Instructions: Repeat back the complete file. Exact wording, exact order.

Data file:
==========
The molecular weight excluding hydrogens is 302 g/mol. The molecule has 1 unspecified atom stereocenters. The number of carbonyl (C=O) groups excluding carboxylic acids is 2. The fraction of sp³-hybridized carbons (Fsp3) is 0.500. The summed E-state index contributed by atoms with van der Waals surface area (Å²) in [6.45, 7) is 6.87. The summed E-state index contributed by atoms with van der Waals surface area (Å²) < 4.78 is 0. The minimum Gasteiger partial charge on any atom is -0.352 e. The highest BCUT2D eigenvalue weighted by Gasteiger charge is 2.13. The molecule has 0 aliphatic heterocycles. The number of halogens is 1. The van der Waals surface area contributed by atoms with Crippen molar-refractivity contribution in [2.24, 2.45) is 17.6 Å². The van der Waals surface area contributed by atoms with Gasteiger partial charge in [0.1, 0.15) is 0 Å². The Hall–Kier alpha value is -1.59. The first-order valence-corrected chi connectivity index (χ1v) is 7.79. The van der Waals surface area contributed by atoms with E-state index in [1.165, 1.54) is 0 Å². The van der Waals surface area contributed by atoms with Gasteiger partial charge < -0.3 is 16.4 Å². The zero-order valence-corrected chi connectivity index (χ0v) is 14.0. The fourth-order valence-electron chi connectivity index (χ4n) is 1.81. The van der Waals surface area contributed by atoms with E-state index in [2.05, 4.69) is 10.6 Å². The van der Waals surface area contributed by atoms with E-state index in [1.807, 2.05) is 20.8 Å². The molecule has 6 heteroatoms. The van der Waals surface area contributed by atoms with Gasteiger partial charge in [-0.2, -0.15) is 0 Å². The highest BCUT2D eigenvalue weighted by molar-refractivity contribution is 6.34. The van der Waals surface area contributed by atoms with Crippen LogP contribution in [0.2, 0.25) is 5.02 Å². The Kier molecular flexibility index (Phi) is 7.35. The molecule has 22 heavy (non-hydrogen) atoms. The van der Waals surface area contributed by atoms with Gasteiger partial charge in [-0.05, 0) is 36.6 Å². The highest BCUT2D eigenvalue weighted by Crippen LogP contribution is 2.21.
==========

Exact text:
The molecular weight excluding hydrogens is 302 g/mol. The molecule has 1 unspecified atom stereocenters. The number of carbonyl (C=O) groups excluding carboxylic acids is 2. The fraction of sp³-hybridized carbons (Fsp3) is 0.500. The summed E-state index contributed by atoms with van der Waals surface area (Å²) in [6.45, 7) is 6.87. The summed E-state index contributed by atoms with van der Waals surface area (Å²) < 4.78 is 0. The minimum Gasteiger partial charge on any atom is -0.352 e. The highest BCUT2D eigenvalue weighted by Gasteiger charge is 2.13. The molecule has 0 aliphatic heterocycles. The number of halogens is 1. The van der Waals surface area contributed by atoms with Crippen molar-refractivity contribution in [2.24, 2.45) is 17.6 Å². The van der Waals surface area contributed by atoms with Gasteiger partial charge in [0.1, 0.15) is 0 Å². The Hall–Kier alpha value is -1.59. The first-order valence-corrected chi connectivity index (χ1v) is 7.79. The van der Waals surface area contributed by atoms with E-state index in [1.165, 1.54) is 0 Å². The van der Waals surface area contributed by atoms with Gasteiger partial charge < -0.3 is 16.4 Å². The zero-order valence-corrected chi connectivity index (χ0v) is 14.0. The fourth-order valence-electron chi connectivity index (χ4n) is 1.81. The van der Waals surface area contributed by atoms with E-state index in [2.05, 4.69) is 10.6 Å². The van der Waals surface area contributed by atoms with E-state index in [1.807, 2.05) is 20.8 Å². The molecule has 6 heteroatoms. The van der Waals surface area contributed by atoms with Gasteiger partial charge in [-0.2, -0.15) is 0 Å². The highest BCUT2D eigenvalue weighted by molar-refractivity contribution is 6.34. The van der Waals surface area contributed by atoms with Crippen LogP contribution in [0.2, 0.25) is 5.02 Å². The Kier molecular flexibility index (Phi) is 7.35. The molecule has 22 heavy (non-hydrogen) atoms. The van der Waals surface area contributed by atoms with Gasteiger partial charge in [-0.05, 0) is 36.6 Å². The highest BCUT2D eigenvalue weighted by Crippen LogP contribution is 2.21.